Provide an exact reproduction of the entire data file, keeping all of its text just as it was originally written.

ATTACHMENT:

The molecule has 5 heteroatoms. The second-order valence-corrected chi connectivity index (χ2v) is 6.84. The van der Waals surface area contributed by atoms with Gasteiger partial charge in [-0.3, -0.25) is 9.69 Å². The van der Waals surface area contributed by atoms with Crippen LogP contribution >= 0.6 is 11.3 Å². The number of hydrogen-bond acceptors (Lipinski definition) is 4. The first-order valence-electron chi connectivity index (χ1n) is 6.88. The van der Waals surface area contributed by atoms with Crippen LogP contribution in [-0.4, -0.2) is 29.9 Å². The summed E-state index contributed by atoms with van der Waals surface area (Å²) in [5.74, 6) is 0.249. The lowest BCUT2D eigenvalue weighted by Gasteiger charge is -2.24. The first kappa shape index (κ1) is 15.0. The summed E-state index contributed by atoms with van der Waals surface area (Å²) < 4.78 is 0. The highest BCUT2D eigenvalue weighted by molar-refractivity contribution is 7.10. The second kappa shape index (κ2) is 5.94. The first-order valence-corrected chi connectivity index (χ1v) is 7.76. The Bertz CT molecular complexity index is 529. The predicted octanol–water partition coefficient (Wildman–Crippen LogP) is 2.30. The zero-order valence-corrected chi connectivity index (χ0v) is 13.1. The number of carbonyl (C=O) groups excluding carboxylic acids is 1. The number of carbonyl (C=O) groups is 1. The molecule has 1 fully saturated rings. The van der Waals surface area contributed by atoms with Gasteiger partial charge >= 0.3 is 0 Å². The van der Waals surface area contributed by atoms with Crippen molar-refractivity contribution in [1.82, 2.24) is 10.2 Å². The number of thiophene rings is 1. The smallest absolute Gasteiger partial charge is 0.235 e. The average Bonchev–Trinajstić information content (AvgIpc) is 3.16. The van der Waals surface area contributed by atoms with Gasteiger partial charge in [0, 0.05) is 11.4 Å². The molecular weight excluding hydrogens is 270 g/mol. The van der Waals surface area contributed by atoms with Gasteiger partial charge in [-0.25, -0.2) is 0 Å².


The molecule has 5 heteroatoms. The second-order valence-corrected chi connectivity index (χ2v) is 6.84. The van der Waals surface area contributed by atoms with Gasteiger partial charge in [-0.3, -0.25) is 9.69 Å². The van der Waals surface area contributed by atoms with Crippen LogP contribution >= 0.6 is 11.3 Å². The number of hydrogen-bond acceptors (Lipinski definition) is 4. The first-order valence-electron chi connectivity index (χ1n) is 6.88. The van der Waals surface area contributed by atoms with Crippen LogP contribution in [-0.4, -0.2) is 29.9 Å². The summed E-state index contributed by atoms with van der Waals surface area (Å²) in [5.74, 6) is 0.249. The lowest BCUT2D eigenvalue weighted by Gasteiger charge is -2.24. The first kappa shape index (κ1) is 15.0. The summed E-state index contributed by atoms with van der Waals surface area (Å²) < 4.78 is 0. The highest BCUT2D eigenvalue weighted by molar-refractivity contribution is 7.10. The second kappa shape index (κ2) is 5.94. The first-order valence-corrected chi connectivity index (χ1v) is 7.76. The Bertz CT molecular complexity index is 529. The predicted octanol–water partition coefficient (Wildman–Crippen LogP) is 2.30. The zero-order valence-corrected chi connectivity index (χ0v) is 13.1. The number of carbonyl (C=O) groups excluding carboxylic acids is 1. The number of carbonyl (C=O) groups is 1. The molecule has 1 fully saturated rings. The van der Waals surface area contributed by atoms with Gasteiger partial charge >= 0.3 is 0 Å². The van der Waals surface area contributed by atoms with Crippen molar-refractivity contribution in [1.82, 2.24) is 10.2 Å². The number of thiophene rings is 1. The smallest absolute Gasteiger partial charge is 0.235 e. The average Bonchev–Trinajstić information content (AvgIpc) is 3.16. The van der Waals surface area contributed by atoms with Gasteiger partial charge in [0, 0.05) is 11.4 Å². The molecular weight excluding hydrogens is 270 g/mol. The van der Waals surface area contributed by atoms with Gasteiger partial charge in [-0.25, -0.2) is 0 Å².